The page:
TO THE EDITOR:

Patients with xeroderma pigmentosum (XP) are abnormally sensitive to sunlight as a consequence of an autosomal recessive defect in nucleotide excision repair enzymes.1  Seven complementation groups have been reported, of which the most common is XP-C. The XPC protein is the first player in the repair process, and is necessary to recognize bulky DNA adducts and to recruit other DNA repair enzymes.2  In the absence of photoprotection, this deficiency causes skin tumors with an extremely high frequency.3 

In the last 30 years, we established a cohort of 161 patients with XP-C from 142 consanguineous North African families living in France, all exhibiting a founder homozygous XPC c.1643_1644 delTG; p.Val548AlafsX572 (delTG) mutation leading to the complete absence of the XPC protein.4  Here, we report that 13 of these patients (8.07%), 7 men and 6 women, originating from 10 families, developed myelodysplastic syndrome with an excess of blast cells (EB-MDS), acute myeloid leukemia (AML), or T-cell acute lymphoblastic leukemia (T-ALL) at ages ranging from 7 to 29 years (Table 1; supplemental Patient Data, available on the Blood Web site). In these families, 12 additional siblings also suffering from XP-C did not develop an overt MDS or AML during the follow-up period (up to 20 years; Table 1; supplemental Figure 1). Overall, the frequency of MDS and AML in this cohort is several thousand times higher than what was reported in the corresponding French general population (0.04 per 100 000 for 15- to 19-year-olds; 0.19 per 100 000 for 20- to 24-year-olds).5  Using a PubMed search, we compiled all reported cancer cases in patients with XP worldwide between 1958 and 2018. Among 1510 patients with XP, 11 had a hematological malignancy (including 3 patients also in our cohort; supplemental Table 1). Of these, 5 had the North African XPC founder mutation delTG, and 5 others originating from the Mediterranean basin may carry the same founder mutation. The remaining patient had neurological signs suggesting XPA rather than XPC mutation.6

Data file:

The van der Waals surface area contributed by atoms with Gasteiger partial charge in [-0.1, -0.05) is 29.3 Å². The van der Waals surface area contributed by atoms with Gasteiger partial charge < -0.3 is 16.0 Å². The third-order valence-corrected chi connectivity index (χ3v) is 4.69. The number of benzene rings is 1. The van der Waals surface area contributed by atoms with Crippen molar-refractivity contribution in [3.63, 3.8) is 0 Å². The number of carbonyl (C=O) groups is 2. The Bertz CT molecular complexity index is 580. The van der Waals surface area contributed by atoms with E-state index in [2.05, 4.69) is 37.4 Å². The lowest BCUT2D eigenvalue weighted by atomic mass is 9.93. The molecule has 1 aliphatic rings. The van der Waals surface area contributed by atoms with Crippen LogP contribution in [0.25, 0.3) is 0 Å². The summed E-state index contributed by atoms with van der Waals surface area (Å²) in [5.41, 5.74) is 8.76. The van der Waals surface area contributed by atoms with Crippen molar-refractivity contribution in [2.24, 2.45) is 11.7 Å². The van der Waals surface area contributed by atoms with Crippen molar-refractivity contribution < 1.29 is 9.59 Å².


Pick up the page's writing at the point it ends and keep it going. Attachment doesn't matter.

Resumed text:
Table 1.

Clinical and genetical descriptions of patients with XP-C with MDS/AML

Patient number (sex)IDGeographic familial originXP diagnosis (age)Mutation on the XPC gene*Hematological malignancies type (age at diagnosis)Somatic chromosomal abnormalities (recurrent bolded)Somatic mutations, (recurrent bolded)Other clinical information (age)Familial information (age)§
1 (M) XP10VI Moroccan XPC (4 y) HMZ delTG AML-4 (27 y) N/A N/A Death resulting from major toxicity after chemotherapy (28 y) Cousin of patient #2 
1 XP-C brother (death at 6 y) 
2 (M) XP82VI Tunisian XPC (1.5 y) HMZ delTG AML-6 (16 y) del(5q), monosomy7, del(9q), del(20q) TP53:p.T284P RIC HSCT (17 y) Cousin of patient #1 
Death of toxicity with persistent leukemia (18 y) 1 XP-C brother (death at 23 y) 
3 (F) XP235VI Tunisian XPC (9 y) HMZ delTG RAEB-1 (24y), then RAEB-2 and AML-6 (25 y) Complex karyotype with del(5q) TP53:p.E346X and c.672+1G>T (splice); 5-Aza-C treatment of 3 y 1 XP brother (death at 18 y) 
CSF3R:p.P467S c.1959-1G>A c.1576+1G>C c.1071+1G>C Death (29 y) 
4 (F) XP309VI Moroccan XPC (2 y) HMZ delTG B-ALL and MDS (7 y) Monosomy 7 N/A B-ALL treated by reduced-dose chemotherapy N/A 
Death 10 y 
5 (M) XP924VI Moroccan XPC (4.5 y) HMZ delTG T-ALL (12 y) T-ALL: trisomy 20 MDS: TP53:p.R280X T-ALL:PHF6 E150* BCOR G1056fs T-ALL treated by chemotherapy 1 XP-C brother (13 y)